“In the photograph I’m shown wearing a diaper and that’s about it. My older sister is topless as well. I’m about two years old and holding a lit Fourth of July sparkler. I vaguely remember burning my hand and having my grandmother stick it in her gin and tonic to cool it down.” – college classmate
The other night in my gender and sexuality class, students were sharing stories about their youth. The gist of the conversation was the Grand Canyon-sized gap between parenting decades ago and now. Today children are bubble-wrapped in safety requirements imposed by government regulations and nervous parents. To illustrate, one person shared that recently her sister freaked out when she realized her child had been given room-temperature milk. “You let her drink that milk? How long had it been sitting out? Do you think we should take her to the hospital?” The person’s point was that her sister had not exactly been engaged with her child until the milk incident, and then suddenly turned into super-tiger mom. The same person related that when she was a child she had a hand full of sparkler, or pop-bottle rocket sticks, in her hand. As she was running around in glee, she tripped and the sticks went up her nose. Her parents were reluctant to leave the Fourth of July festivities, so rather than going to an emergency room they took her to a local IGA grocery store to find something that might stop the bleeding. “All I remember is walking through the aisles with a huge wad of Kleenex pressed against my face and blood dripping everywhere.”
It’s not funny, but it is, because it is so relatable from my childhood upbringing. I remember it as a time when safety was a word used in conjunction to pins, and not children. Car seats for kids? Never heard of such a thing in my day. Depending on the vehicle in use we crawled all over the place. On those “had to behave or a parent was coming back there drives,” my two older brothers kept me locked in place by jamming their elbows into my ribs on a frequent basis. (I was always made to sit between them. As the middle child I hadn’t earned a window seat.)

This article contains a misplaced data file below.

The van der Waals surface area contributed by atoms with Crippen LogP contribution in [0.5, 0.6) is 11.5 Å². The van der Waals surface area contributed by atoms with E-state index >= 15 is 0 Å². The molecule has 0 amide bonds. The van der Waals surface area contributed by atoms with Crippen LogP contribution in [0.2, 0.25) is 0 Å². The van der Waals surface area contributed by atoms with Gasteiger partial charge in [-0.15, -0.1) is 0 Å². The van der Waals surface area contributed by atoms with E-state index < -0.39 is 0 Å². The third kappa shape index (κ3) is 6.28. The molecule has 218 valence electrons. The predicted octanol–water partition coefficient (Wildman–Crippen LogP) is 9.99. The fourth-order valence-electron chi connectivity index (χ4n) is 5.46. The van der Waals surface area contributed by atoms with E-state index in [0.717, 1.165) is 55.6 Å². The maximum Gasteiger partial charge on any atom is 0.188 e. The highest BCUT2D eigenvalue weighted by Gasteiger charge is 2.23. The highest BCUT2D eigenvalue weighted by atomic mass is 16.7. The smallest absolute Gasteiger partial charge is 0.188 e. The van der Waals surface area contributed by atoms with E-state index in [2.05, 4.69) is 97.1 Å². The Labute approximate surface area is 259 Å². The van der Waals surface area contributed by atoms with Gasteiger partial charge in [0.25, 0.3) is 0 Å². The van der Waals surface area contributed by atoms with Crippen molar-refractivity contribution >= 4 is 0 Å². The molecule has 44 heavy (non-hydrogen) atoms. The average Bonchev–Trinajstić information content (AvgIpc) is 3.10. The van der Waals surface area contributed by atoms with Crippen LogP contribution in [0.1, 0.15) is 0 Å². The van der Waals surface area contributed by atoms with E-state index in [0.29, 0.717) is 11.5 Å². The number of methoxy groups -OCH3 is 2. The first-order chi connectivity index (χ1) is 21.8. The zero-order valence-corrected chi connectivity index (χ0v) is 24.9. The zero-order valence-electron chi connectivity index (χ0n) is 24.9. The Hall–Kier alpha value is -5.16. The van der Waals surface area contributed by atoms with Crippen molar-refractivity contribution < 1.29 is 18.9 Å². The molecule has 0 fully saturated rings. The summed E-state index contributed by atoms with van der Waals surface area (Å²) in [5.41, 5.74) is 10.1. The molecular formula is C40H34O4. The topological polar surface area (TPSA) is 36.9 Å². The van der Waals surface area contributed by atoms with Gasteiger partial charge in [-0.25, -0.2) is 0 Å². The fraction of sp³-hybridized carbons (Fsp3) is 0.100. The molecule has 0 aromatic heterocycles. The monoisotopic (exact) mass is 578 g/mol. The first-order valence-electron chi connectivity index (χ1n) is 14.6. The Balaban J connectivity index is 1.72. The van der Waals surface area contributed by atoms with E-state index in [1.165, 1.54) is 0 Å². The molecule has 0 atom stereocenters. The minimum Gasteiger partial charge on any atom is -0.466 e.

There are literally times I wonder how we survived childhood intact. We never told our mom when, or where, we were building hay forts. It would have been so easy to get buried under the stacks of bales and not found until ??? Another memory recalls a summer afternoon when my younger brother and I decided to try jousting on our bikes. We each selected a long, fairly thick, tree branch and started riding towards each other. Luckily one of us—I can’t remember who—wasn’t strong enough to hold the branch out in front and pedal on the gravel road at the same time. I shudder to think what would have happened had we managed to reach each other. Call me an alarmist, but something bad probably comes from skewering each other. My mom and dad mostly took a, “Meh. They’ll learn,” approach. In an odd way, their attitude made me stronger. Every little scrape or tumble wasn’t the end of the world. I wasn’t so precious that I needed to be sheltered from any and all possible hurt. In fact, growing up with three brothers meant I did my dog-gone best not to cry if injured. The teasing was worse than the nail stuck in my foot, or the misaimed rock hitting my head. (At least my brothers said they were trying to miss me. Hmmm…)
I’m not exactly slamming today’s isolative climate, but do wonder if we are protecting our children so completely that they won’t know how to handle life’s bumps as they mature. It just occurred to me that early overprotectiveness might be a reason why we have so many lawsuits going. There is an atmosphere of entitlement. We deserve to be free from any pain…even if the pain is self-inflicted…like spilling a cup of hot coffee in one’s lap and then suing because McDonald’s didn’t specifically say hot coffee could cause burns. Really? Really? Give me a break.
If you have any childhood stories about either being over or under-protected, I’d love to hear them. Maybe we’ll learn something, and maybe we’ll just have a good chuckle at ourselves and cultural dictates. Joust, anyone?